Students in Resort and Hospitality Management often get a chance to pamper the campus community through their growing expertise in professions such as spa management or banquet and event planning.
But students in another program also housed in Sugden Hall under the Lutgert College of Business banner can offer us a gift that lasts a lifetime: a better golf game.
Future club professionals in FGCU’s PGA Golf Management program — one of only 18 such programs in the U.S. — will take the skills they’ve been perfecting on and off the course and in the classroom and pass them along to university staff in an instructional clinic they’re staging at 6:30 p.m. March 29. It’s at nearby Alico Family Golf, 16300 Lee Road. FGCU faculty and staff can register by emailing their full name to [email protected].
The first session took place March 1, and the spring’s final clinic is scheduled April 12 also at 6:30 p.m.
Best of all, the clinics are free — which is quite a deal as golf lessons from a PGA professional can cost up to $100 an hour or more — although organizers say a small donation to the First Tee program, which introduces the game to junior golfers, would be appreciated.
To that end, Matthew Meyer, a senior from Tampa and one of the clinic instructors, notes that much like First Tee tries to plant the golf bug in the next generation, these free clinics help move the game forward for this generation in ways beyond trying to fix bad slice or hook shots.
“Our overall goal in doing these lessons is to grow the game,” said Meyer, who mixes his FGCU studies with on-the-job training at TwinEagles golf club in Naples. “Another reason is that we want to get our name into the FGCU spotlight. Not many people know about our program and what we do, but once they learn, they find it very interesting.
“Also, we know that our FGCU staff works very hard at what they do, so we want to give back to the school by doing what we do best and give a free golf lesson,” Meyer said.
The paying-it-forward theme also resonates with Alico Family Golf, a big supporter of the FGCU program, because it’s “educating the next breed of golf professionals,” said Kraig Feighery, a PGA professional at the facility. He rattled off many of the specialized skills the students are taught both at the university and in the field: “Alico Family Golf is the perfect training ground to help develop and prepare the future PGA professionals for golf instruction, practice techniques, club fitting, equipment repairs, merchandising, tournament operations, customer service, budgeting, rules and etiquette, maintenance, driving range and facility operations, and most importantly, growth-of-the-game initiatives.”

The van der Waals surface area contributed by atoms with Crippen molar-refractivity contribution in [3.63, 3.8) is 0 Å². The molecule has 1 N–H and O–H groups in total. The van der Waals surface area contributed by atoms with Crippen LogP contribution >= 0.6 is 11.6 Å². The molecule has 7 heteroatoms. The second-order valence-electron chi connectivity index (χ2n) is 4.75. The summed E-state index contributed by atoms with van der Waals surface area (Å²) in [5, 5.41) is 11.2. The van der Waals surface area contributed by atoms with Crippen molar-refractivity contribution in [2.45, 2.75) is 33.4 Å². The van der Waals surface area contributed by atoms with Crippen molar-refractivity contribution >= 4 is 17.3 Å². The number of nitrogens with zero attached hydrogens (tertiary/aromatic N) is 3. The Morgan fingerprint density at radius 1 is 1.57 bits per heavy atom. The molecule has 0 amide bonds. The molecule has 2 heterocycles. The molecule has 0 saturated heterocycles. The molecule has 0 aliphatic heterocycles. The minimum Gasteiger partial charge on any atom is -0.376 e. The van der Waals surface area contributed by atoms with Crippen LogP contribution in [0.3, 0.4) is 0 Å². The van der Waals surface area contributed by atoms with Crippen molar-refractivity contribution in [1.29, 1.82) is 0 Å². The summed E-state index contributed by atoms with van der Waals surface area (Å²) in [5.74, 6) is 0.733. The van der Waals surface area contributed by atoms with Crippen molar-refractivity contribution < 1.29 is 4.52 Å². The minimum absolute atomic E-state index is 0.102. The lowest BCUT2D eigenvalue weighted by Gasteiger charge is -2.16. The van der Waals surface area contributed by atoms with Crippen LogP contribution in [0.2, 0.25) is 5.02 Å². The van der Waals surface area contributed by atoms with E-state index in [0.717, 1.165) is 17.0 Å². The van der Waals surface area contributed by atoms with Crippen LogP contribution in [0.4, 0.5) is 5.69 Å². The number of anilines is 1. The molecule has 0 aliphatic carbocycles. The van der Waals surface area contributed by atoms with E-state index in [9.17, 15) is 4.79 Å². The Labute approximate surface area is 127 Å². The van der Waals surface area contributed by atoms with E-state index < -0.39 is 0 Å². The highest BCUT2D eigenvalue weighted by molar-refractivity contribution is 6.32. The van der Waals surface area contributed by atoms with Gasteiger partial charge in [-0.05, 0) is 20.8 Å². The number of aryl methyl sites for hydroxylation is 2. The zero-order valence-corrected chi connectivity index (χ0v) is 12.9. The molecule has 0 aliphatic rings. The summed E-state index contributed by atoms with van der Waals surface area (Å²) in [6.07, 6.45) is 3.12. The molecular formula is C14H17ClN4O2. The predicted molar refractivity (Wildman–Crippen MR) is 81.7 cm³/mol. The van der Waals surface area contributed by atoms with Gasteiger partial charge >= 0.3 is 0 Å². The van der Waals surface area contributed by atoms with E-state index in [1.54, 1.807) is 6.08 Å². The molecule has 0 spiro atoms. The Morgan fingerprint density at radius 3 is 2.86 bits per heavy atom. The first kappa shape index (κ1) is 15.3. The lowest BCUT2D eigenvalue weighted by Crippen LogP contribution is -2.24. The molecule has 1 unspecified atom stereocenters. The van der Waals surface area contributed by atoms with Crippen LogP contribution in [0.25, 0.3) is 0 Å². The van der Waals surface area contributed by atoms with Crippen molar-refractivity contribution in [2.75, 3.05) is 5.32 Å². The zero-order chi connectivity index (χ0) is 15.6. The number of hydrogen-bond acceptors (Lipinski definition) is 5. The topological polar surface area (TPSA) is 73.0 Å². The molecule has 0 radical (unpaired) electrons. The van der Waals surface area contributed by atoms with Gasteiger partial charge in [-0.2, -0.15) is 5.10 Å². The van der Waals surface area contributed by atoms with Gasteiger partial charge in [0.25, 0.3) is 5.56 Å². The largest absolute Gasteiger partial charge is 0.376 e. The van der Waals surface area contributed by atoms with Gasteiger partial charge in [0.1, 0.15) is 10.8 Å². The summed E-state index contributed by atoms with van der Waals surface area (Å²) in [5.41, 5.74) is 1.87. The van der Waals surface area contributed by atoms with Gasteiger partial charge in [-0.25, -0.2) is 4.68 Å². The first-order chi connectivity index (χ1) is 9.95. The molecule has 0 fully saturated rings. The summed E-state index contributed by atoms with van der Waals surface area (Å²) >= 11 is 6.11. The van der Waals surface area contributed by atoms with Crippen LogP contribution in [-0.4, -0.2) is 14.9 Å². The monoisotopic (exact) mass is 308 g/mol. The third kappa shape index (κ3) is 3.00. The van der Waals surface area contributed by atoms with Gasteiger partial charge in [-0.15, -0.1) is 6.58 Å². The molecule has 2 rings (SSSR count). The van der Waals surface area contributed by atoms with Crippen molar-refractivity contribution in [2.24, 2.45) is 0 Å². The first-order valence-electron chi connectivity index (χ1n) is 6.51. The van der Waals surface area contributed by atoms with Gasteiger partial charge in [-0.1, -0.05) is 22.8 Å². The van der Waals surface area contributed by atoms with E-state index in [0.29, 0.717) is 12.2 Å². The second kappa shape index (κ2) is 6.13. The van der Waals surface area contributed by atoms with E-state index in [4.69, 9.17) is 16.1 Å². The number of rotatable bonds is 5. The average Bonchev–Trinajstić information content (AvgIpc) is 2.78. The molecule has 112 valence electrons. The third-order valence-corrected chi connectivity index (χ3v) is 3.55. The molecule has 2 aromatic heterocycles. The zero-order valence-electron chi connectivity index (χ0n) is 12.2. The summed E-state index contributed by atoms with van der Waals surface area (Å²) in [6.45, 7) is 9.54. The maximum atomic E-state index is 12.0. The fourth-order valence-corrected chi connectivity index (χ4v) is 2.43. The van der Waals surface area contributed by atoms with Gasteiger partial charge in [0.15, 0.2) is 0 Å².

The March 29 clinic will focus on the “short game” — putting and chipping — and the timing of that topic is perfect. “The students are studying the short game the week leading up to the clinic, so they’ll be able to take what they learn and put it to use,” said Tara McKenna, director of the FGCU program since 2010 and a recent recipient of the 2015 Horton Smith Award, presented for exemplary contributions toward educating PGA professionals.
Instruction in a group setting limits the individual attention students can get, so the goal of the clinic is to first improve the students’ starting point. “Grip, posture and alignment are the three major things we like to touch on before we break into individual instruction specific to each student’s needs,” Meyer said.
“The basic fundamentals play a role throughout the swing, no matter what level you may be,” said clinic instructor Mark Thompson Jr., a sophomore from Newark, Del., who will return to his home state this summer for an internship at Bidermann Golf Club in Greenville. “If a student can keep those in mind and make their natural swing, progress has been achieved.”
As for the golf skills required for FGCU staffers to enjoy the clinics, well, there is no limit to how inexperienced — or experienced and bad — you can be. In fact, you don’t even need to bring clubs; Alico Family Golf will loan you clubs for free, if necessary.
“There is no judgment passed on skill level, and we cannot guarantee we can fix everything,” Meyer said. “However, we can guarantee a good time.”
Of course, it’s not only the staffers who take away benefits that last a lifetime. The student mentors say they, too, get much in return.
“If some piece of information I offer helps fix a certain issue and helps a student gain ground, then both the student and I are on the receiving end of that rewarding feeling,” Thompson said.
Meyer said he has given about 30 lessons so far, and still gets a “warm, fuzzy feeling inside” every time he sees success in his students. “I love what I do, and love helping people enjoy the game I have grown up loving,” he said.